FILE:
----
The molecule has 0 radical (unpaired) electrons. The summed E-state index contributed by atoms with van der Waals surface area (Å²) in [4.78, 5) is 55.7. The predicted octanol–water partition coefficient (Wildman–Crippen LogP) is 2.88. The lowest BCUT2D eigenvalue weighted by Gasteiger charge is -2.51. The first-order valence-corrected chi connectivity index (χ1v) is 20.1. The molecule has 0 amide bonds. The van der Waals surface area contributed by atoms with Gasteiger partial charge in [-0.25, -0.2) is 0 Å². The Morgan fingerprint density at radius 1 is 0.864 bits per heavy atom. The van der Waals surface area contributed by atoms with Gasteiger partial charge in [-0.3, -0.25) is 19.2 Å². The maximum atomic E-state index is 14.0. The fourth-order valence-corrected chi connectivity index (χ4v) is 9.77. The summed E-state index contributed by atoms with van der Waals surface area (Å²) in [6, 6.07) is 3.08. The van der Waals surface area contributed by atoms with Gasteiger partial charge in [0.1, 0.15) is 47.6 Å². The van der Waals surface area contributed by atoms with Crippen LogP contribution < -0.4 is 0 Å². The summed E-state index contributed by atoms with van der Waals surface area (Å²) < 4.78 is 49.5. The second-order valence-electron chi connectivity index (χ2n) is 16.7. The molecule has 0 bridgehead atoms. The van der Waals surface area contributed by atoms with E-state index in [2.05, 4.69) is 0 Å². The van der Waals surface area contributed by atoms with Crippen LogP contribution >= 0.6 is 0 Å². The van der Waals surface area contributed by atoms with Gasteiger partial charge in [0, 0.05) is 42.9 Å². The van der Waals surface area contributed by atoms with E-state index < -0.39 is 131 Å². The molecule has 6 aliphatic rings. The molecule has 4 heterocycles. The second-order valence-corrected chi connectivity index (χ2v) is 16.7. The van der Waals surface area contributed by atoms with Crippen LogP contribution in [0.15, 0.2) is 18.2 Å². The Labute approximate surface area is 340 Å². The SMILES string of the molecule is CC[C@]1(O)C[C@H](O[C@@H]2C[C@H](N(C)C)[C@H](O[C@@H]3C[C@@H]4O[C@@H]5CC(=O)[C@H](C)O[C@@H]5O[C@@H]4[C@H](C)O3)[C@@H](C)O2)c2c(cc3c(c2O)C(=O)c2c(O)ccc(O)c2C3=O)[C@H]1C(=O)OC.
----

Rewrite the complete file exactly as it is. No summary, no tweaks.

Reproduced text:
The molecule has 0 radical (unpaired) electrons. The summed E-state index contributed by atoms with van der Waals surface area (Å²) in [4.78, 5) is 55.7. The predicted octanol–water partition coefficient (Wildman–Crippen LogP) is 2.88. The lowest BCUT2D eigenvalue weighted by Gasteiger charge is -2.51. The first-order valence-corrected chi connectivity index (χ1v) is 20.1. The molecule has 0 amide bonds. The van der Waals surface area contributed by atoms with Gasteiger partial charge in [-0.25, -0.2) is 0 Å². The Morgan fingerprint density at radius 1 is 0.864 bits per heavy atom. The van der Waals surface area contributed by atoms with Gasteiger partial charge in [-0.3, -0.25) is 19.2 Å². The maximum atomic E-state index is 14.0. The fourth-order valence-corrected chi connectivity index (χ4v) is 9.77. The summed E-state index contributed by atoms with van der Waals surface area (Å²) in [6, 6.07) is 3.08. The van der Waals surface area contributed by atoms with Gasteiger partial charge in [0.1, 0.15) is 47.6 Å². The van der Waals surface area contributed by atoms with Crippen LogP contribution < -0.4 is 0 Å². The summed E-state index contributed by atoms with van der Waals surface area (Å²) < 4.78 is 49.5. The second-order valence-electron chi connectivity index (χ2n) is 16.7. The molecule has 0 bridgehead atoms. The van der Waals surface area contributed by atoms with E-state index in [2.05, 4.69) is 0 Å². The van der Waals surface area contributed by atoms with Crippen LogP contribution >= 0.6 is 0 Å². The van der Waals surface area contributed by atoms with Gasteiger partial charge in [0, 0.05) is 42.9 Å². The van der Waals surface area contributed by atoms with E-state index < -0.39 is 131 Å². The molecule has 6 aliphatic rings. The molecule has 4 heterocycles. The second-order valence-corrected chi connectivity index (χ2v) is 16.7. The van der Waals surface area contributed by atoms with Crippen LogP contribution in [0.15, 0.2) is 18.2 Å². The Labute approximate surface area is 340 Å². The SMILES string of the molecule is CC[C@]1(O)C[C@H](O[C@@H]2C[C@H](N(C)C)[C@H](O[C@@H]3C[C@@H]4O[C@@H]5CC(=O)[C@H](C)O[C@@H]5O[C@@H]4[C@H](C)O3)[C@@H](C)O2)c2c(cc3c(c2O)C(=O)c2c(O)ccc(O)c2C3=O)[C@H]1C(=O)OC.